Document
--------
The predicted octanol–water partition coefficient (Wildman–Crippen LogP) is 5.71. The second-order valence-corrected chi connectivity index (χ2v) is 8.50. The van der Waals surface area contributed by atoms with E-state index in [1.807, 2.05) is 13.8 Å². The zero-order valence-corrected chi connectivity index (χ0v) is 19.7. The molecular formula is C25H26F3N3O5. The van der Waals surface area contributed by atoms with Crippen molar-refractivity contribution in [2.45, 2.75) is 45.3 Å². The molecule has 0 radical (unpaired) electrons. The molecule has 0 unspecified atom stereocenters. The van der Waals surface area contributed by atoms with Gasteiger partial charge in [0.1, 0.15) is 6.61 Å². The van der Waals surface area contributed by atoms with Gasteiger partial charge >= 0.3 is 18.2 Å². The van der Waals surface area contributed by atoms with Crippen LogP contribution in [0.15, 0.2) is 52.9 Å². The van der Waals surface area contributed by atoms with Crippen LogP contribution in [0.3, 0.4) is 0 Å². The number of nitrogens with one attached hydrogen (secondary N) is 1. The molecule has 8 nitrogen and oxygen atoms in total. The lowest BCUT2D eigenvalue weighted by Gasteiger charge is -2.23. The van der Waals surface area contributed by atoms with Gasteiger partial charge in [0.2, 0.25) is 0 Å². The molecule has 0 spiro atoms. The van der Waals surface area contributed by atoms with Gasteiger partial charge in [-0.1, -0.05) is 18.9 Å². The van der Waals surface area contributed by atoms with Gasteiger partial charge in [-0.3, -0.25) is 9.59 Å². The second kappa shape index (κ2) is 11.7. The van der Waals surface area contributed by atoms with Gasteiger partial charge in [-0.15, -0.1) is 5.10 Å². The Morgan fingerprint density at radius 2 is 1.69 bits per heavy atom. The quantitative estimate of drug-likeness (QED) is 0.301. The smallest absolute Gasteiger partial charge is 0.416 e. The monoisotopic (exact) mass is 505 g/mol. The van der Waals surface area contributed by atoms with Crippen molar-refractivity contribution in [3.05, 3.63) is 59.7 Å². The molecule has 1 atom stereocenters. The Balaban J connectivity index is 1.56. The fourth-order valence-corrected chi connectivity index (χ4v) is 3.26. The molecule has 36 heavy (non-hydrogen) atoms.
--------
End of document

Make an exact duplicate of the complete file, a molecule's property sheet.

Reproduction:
The predicted octanol–water partition coefficient (Wildman–Crippen LogP) is 5.71. The second-order valence-corrected chi connectivity index (χ2v) is 8.50. The van der Waals surface area contributed by atoms with E-state index in [1.807, 2.05) is 13.8 Å². The zero-order valence-corrected chi connectivity index (χ0v) is 19.7. The molecular formula is C25H26F3N3O5. The van der Waals surface area contributed by atoms with Crippen molar-refractivity contribution in [2.45, 2.75) is 45.3 Å². The molecule has 0 radical (unpaired) electrons. The molecule has 0 unspecified atom stereocenters. The van der Waals surface area contributed by atoms with Gasteiger partial charge in [0.1, 0.15) is 6.61 Å². The van der Waals surface area contributed by atoms with Gasteiger partial charge >= 0.3 is 18.2 Å². The van der Waals surface area contributed by atoms with Crippen LogP contribution in [0.15, 0.2) is 52.9 Å². The van der Waals surface area contributed by atoms with Crippen LogP contribution in [0.3, 0.4) is 0 Å². The number of nitrogens with one attached hydrogen (secondary N) is 1. The molecule has 8 nitrogen and oxygen atoms in total. The lowest BCUT2D eigenvalue weighted by Gasteiger charge is -2.23. The van der Waals surface area contributed by atoms with Gasteiger partial charge in [0.2, 0.25) is 0 Å². The molecule has 0 spiro atoms. The van der Waals surface area contributed by atoms with Gasteiger partial charge in [-0.1, -0.05) is 18.9 Å². The van der Waals surface area contributed by atoms with Gasteiger partial charge in [-0.3, -0.25) is 9.59 Å². The second kappa shape index (κ2) is 11.7. The van der Waals surface area contributed by atoms with Gasteiger partial charge in [-0.15, -0.1) is 5.10 Å². The Morgan fingerprint density at radius 2 is 1.69 bits per heavy atom. The quantitative estimate of drug-likeness (QED) is 0.301. The smallest absolute Gasteiger partial charge is 0.416 e. The monoisotopic (exact) mass is 505 g/mol. The van der Waals surface area contributed by atoms with Crippen molar-refractivity contribution in [3.05, 3.63) is 59.7 Å². The molecule has 1 atom stereocenters. The Balaban J connectivity index is 1.56. The fourth-order valence-corrected chi connectivity index (χ4v) is 3.26. The molecule has 36 heavy (non-hydrogen) atoms.